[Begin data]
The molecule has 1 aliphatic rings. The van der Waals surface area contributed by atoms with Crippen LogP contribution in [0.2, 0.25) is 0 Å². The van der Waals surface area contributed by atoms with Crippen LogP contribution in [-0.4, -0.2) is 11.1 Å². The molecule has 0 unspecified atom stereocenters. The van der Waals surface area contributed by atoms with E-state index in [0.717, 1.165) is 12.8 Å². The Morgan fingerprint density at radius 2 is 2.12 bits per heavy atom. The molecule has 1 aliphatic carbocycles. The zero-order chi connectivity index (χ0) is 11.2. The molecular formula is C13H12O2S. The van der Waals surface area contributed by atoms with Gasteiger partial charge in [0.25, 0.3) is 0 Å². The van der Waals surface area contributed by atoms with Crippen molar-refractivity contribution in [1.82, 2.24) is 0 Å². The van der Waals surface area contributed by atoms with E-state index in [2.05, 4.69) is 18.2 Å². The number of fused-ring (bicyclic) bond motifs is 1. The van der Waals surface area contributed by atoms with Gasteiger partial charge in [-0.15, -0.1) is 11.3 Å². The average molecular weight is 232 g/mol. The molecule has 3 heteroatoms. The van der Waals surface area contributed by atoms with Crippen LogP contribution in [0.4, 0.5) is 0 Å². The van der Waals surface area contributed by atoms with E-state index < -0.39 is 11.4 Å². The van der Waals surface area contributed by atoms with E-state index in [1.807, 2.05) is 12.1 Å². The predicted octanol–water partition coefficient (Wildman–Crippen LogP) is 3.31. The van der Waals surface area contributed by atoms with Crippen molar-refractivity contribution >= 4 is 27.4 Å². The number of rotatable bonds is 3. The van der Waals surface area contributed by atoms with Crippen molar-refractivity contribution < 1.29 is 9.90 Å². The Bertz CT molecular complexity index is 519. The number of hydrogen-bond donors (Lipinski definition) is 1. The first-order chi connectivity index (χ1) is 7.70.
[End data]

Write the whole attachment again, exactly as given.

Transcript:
The molecule has 1 aliphatic rings. The van der Waals surface area contributed by atoms with Crippen LogP contribution in [0.2, 0.25) is 0 Å². The van der Waals surface area contributed by atoms with Crippen LogP contribution in [-0.4, -0.2) is 11.1 Å². The molecule has 0 unspecified atom stereocenters. The van der Waals surface area contributed by atoms with E-state index in [0.717, 1.165) is 12.8 Å². The Morgan fingerprint density at radius 2 is 2.12 bits per heavy atom. The molecule has 1 aliphatic carbocycles. The zero-order chi connectivity index (χ0) is 11.2. The molecular formula is C13H12O2S. The van der Waals surface area contributed by atoms with Gasteiger partial charge in [0.25, 0.3) is 0 Å². The van der Waals surface area contributed by atoms with Crippen molar-refractivity contribution in [1.82, 2.24) is 0 Å². The van der Waals surface area contributed by atoms with E-state index in [2.05, 4.69) is 18.2 Å². The number of fused-ring (bicyclic) bond motifs is 1. The van der Waals surface area contributed by atoms with Gasteiger partial charge in [-0.15, -0.1) is 11.3 Å². The average molecular weight is 232 g/mol. The molecule has 3 heteroatoms. The van der Waals surface area contributed by atoms with Crippen LogP contribution in [0.4, 0.5) is 0 Å². The van der Waals surface area contributed by atoms with E-state index < -0.39 is 11.4 Å². The van der Waals surface area contributed by atoms with E-state index in [1.807, 2.05) is 12.1 Å². The predicted octanol–water partition coefficient (Wildman–Crippen LogP) is 3.31. The van der Waals surface area contributed by atoms with Crippen molar-refractivity contribution >= 4 is 27.4 Å². The number of rotatable bonds is 3. The van der Waals surface area contributed by atoms with Crippen molar-refractivity contribution < 1.29 is 9.90 Å². The Bertz CT molecular complexity index is 519. The number of hydrogen-bond donors (Lipinski definition) is 1. The first-order chi connectivity index (χ1) is 7.70.